MONTGOMERY COUNTY, Md. — Authorities charged a man arrested near Supreme Court Justice Brett Kavanaugh’s home in Maryland on Wednesday with attempting or threatening to murder a U.S. judge after he admitted to planning to kill the conservative justice, according to court records.
Police arrested Nicholas John Roske early Wednesday after he made threats against Kavanaugh’s life, authorities said.
Update 2:45 p.m. EDT June 8: In an affidavit filed in court, authorities said officials with the U.S. Marshals Service saw Roske get out of a taxicab stopped in front of Kavanaugh’s home around 1:05 a.m. He was carrying a backpack and a suitcase, officials said.
A short while later, a man identifying himself as Roske called authorities to report that he was having suicidal thoughts and that he had a firearm in his suitcase. He told officials that he had traveled from California with plans to kill Kavanaugh, according to court records.
Police found Roske still on the phone with officials at the Montgomery County Emergency Communication Center. Officers took him into custody and later found that he had brought with him “a black tactical chest rig and tactical knife, a Glock 17 pistol with two magazines and ammunition, pepper spray, zip ties, a hammer, screwdriver, nail punch, crow bar, pistol light, duct tape, hiking boots with padding on the outside of the soles and other items,” court records show.
Roske told authorities “that he was upset about the leak of a recent Supreme Court draft decision regarding the right to abortion as well as the recent school shooting in Uvalde, Texas,” the affidavit said. “(Roske) indicated that he believed the justice that he intended to kill would side with Second Amendment decisions that would loosen gun control laws. (Roske) stated that he began thinking about how to give his life a purpose and decided that he would kill the Supreme Court justice after finding the justice’s Montgomery County address on the internet.”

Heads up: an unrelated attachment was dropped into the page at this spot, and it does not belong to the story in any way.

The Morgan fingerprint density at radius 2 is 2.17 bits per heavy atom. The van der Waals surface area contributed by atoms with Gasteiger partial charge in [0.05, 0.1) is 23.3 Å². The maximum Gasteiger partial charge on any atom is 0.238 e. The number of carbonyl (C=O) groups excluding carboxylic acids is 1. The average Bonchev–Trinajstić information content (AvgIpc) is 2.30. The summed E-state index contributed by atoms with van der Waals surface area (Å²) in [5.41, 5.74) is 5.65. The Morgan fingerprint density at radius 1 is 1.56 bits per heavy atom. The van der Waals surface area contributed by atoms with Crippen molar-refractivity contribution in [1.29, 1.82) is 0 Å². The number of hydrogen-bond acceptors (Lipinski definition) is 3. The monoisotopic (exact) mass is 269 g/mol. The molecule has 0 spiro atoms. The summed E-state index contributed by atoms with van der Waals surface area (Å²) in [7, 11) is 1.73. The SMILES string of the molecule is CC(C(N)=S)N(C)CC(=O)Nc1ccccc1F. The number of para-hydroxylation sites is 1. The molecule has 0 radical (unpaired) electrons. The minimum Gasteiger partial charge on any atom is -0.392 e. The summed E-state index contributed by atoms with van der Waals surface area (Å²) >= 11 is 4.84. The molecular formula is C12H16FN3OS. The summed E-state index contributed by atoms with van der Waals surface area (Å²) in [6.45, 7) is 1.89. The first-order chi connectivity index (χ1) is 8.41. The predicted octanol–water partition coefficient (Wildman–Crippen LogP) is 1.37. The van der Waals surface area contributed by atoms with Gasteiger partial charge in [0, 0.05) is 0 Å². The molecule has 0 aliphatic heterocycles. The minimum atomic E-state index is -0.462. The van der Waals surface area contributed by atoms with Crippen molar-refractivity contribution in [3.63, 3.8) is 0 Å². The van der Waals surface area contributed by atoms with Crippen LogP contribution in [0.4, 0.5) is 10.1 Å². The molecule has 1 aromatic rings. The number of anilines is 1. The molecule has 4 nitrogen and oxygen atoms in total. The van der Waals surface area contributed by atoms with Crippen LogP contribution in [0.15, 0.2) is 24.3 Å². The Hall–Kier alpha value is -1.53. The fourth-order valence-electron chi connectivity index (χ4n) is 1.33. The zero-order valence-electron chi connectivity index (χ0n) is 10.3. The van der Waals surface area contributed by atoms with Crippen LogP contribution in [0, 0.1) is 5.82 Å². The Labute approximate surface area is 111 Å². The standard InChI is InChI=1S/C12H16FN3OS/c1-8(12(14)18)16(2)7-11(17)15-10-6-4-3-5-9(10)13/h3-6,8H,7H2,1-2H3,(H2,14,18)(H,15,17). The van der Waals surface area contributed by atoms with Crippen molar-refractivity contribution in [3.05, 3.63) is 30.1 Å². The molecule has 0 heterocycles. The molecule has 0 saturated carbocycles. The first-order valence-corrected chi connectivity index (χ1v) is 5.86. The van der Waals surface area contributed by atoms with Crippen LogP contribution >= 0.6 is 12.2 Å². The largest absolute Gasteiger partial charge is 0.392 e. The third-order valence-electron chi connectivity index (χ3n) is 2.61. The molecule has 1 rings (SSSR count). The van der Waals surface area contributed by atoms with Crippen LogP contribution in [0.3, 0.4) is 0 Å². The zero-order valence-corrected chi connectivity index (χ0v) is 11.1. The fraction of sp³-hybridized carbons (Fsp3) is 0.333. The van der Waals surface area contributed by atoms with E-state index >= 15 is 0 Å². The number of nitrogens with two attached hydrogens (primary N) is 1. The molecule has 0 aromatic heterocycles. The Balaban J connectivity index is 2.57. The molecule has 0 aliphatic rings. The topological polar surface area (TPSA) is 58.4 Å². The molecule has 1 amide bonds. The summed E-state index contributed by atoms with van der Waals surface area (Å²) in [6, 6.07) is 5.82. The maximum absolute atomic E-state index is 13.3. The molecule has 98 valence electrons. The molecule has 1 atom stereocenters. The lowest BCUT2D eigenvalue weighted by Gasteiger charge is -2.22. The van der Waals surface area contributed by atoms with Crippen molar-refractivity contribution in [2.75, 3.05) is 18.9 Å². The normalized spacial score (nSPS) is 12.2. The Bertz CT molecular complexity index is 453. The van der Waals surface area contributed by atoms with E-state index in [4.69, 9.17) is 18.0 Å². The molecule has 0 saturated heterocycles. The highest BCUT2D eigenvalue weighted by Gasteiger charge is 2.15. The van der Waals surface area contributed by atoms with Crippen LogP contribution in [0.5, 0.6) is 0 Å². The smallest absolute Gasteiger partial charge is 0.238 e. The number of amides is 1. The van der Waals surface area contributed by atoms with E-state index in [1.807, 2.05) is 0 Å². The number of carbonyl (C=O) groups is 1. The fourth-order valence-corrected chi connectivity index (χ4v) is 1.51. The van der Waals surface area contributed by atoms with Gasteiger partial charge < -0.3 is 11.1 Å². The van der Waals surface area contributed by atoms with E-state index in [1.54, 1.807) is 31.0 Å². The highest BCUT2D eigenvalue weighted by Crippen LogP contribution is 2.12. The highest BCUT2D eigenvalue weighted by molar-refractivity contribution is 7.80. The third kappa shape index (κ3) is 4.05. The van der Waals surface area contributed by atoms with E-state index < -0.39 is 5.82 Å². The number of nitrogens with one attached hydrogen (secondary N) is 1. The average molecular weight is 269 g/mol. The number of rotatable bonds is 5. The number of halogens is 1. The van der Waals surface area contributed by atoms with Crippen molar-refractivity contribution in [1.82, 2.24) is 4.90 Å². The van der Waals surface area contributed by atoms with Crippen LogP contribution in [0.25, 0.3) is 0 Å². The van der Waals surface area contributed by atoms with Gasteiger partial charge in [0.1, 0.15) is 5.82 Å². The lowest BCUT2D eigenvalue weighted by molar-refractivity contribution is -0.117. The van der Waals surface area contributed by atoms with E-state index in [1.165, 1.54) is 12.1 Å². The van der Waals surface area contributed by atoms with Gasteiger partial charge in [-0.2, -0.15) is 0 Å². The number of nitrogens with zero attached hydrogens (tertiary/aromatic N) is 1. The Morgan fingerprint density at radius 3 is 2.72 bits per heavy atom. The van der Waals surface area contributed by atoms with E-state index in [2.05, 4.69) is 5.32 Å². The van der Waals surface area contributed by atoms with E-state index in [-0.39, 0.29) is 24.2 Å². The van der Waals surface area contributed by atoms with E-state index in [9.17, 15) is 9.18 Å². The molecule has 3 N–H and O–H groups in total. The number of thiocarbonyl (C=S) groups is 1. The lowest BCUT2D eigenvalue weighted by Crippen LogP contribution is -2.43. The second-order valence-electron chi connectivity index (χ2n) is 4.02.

Investigators said Roske planned to break into Kavanaugh’s home and kill him before taking his own life.
The incident happened hours before the Supreme Court released new opinions in the final weeks of its 2021 term year, CNN reported.
Protesters have been held recently outside the homes of Kavanaugh and other Supreme Court justices and outside the courthouse, according to The Associated Press.
Original report: Authorities arrested an armed man early Wednesday near the home of Supreme Court Justice Brett Kavanaugh, officials said.
In a statement obtained by The Associated Press, Supreme Court spokeswoman Patricia McCabe confirmed that the man, who was arrested around 1:50 a.m., made threats against Kavanaugh. An unidentified official told the AP that the man had both a gun and a knife after arriving in the area by taxi, and that he told officers that he wanted to kill the conservative justice.
The man was taken to Montgomery County Police 2nd District following his arrest, McCabe told The Washington Post. The newspaper was the first to report on the arrest Wednesday.
Unidentified sources familiar with the investigation told the Post that the man had burglary tools on him when he was arrested on a street near Kavanaugh’s home. Authorities told the newspaper that they had gotten a tip that the man, who is in his 20s and from California, might pose a threat to Kavanaugh.
It was not immediately clear how the tip surfaced.
Two unidentified people told the Post that it appears that the man was angry about a draft Supreme Court opinion leaked last month, which indicates that the nation’s highest court is preparing to overturn the landmark Roe v. Wade decision that guarantees a woman’s right to an abortion. The newspaper reported that the man was also upset about recent mass shootings reported nationwide.
In a statement, Maryland Gov. Larry Hogan praised authorities for “acting quickly to apprehend the suspect and prevent him from causing any harm.” He urged Democrats and Republicans to condemn the incident.
“It is vital to our constitutional system that the justices be able to carry out their duties without fear of violence against them and their families,” he said.
©2022 Cox Media Group